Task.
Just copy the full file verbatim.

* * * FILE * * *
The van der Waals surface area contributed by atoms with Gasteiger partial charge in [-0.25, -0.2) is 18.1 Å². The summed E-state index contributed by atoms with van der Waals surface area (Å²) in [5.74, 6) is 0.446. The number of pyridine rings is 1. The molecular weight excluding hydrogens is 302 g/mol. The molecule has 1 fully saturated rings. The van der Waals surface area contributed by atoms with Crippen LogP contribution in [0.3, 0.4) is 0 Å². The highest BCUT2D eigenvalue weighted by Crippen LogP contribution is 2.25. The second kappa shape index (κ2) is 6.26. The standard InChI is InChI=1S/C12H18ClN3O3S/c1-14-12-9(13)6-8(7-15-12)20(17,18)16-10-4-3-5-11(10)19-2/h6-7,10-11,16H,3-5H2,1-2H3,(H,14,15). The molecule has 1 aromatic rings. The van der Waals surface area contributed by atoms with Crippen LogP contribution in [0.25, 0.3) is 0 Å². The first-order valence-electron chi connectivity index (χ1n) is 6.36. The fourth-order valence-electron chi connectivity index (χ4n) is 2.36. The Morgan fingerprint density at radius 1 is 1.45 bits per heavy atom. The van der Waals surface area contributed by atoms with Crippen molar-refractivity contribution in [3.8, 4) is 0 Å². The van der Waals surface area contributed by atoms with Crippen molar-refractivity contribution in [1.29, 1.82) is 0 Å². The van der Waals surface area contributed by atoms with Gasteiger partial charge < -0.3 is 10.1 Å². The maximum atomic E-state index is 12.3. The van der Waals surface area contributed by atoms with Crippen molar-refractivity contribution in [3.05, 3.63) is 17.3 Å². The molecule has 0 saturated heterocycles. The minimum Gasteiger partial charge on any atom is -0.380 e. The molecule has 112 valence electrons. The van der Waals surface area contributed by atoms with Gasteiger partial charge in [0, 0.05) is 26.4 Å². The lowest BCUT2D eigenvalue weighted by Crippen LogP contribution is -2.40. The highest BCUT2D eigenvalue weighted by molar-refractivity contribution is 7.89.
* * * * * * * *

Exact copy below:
The van der Waals surface area contributed by atoms with Gasteiger partial charge in [-0.25, -0.2) is 18.1 Å². The summed E-state index contributed by atoms with van der Waals surface area (Å²) in [5.74, 6) is 0.446. The number of pyridine rings is 1. The molecular weight excluding hydrogens is 302 g/mol. The molecule has 1 fully saturated rings. The van der Waals surface area contributed by atoms with Crippen LogP contribution in [0.3, 0.4) is 0 Å². The highest BCUT2D eigenvalue weighted by Crippen LogP contribution is 2.25. The second kappa shape index (κ2) is 6.26. The standard InChI is InChI=1S/C12H18ClN3O3S/c1-14-12-9(13)6-8(7-15-12)20(17,18)16-10-4-3-5-11(10)19-2/h6-7,10-11,16H,3-5H2,1-2H3,(H,14,15). The molecule has 1 aromatic rings. The van der Waals surface area contributed by atoms with Crippen LogP contribution in [0.25, 0.3) is 0 Å². The first-order valence-electron chi connectivity index (χ1n) is 6.36. The fourth-order valence-electron chi connectivity index (χ4n) is 2.36. The Morgan fingerprint density at radius 1 is 1.45 bits per heavy atom. The van der Waals surface area contributed by atoms with Crippen molar-refractivity contribution in [3.8, 4) is 0 Å². The van der Waals surface area contributed by atoms with Crippen molar-refractivity contribution in [1.29, 1.82) is 0 Å². The van der Waals surface area contributed by atoms with Gasteiger partial charge < -0.3 is 10.1 Å². The maximum atomic E-state index is 12.3. The van der Waals surface area contributed by atoms with Crippen molar-refractivity contribution in [3.05, 3.63) is 17.3 Å². The molecule has 0 saturated heterocycles. The minimum Gasteiger partial charge on any atom is -0.380 e. The molecule has 112 valence electrons. The van der Waals surface area contributed by atoms with Gasteiger partial charge in [0, 0.05) is 26.4 Å². The lowest BCUT2D eigenvalue weighted by Crippen LogP contribution is -2.40. The highest BCUT2D eigenvalue weighted by molar-refractivity contribution is 7.89.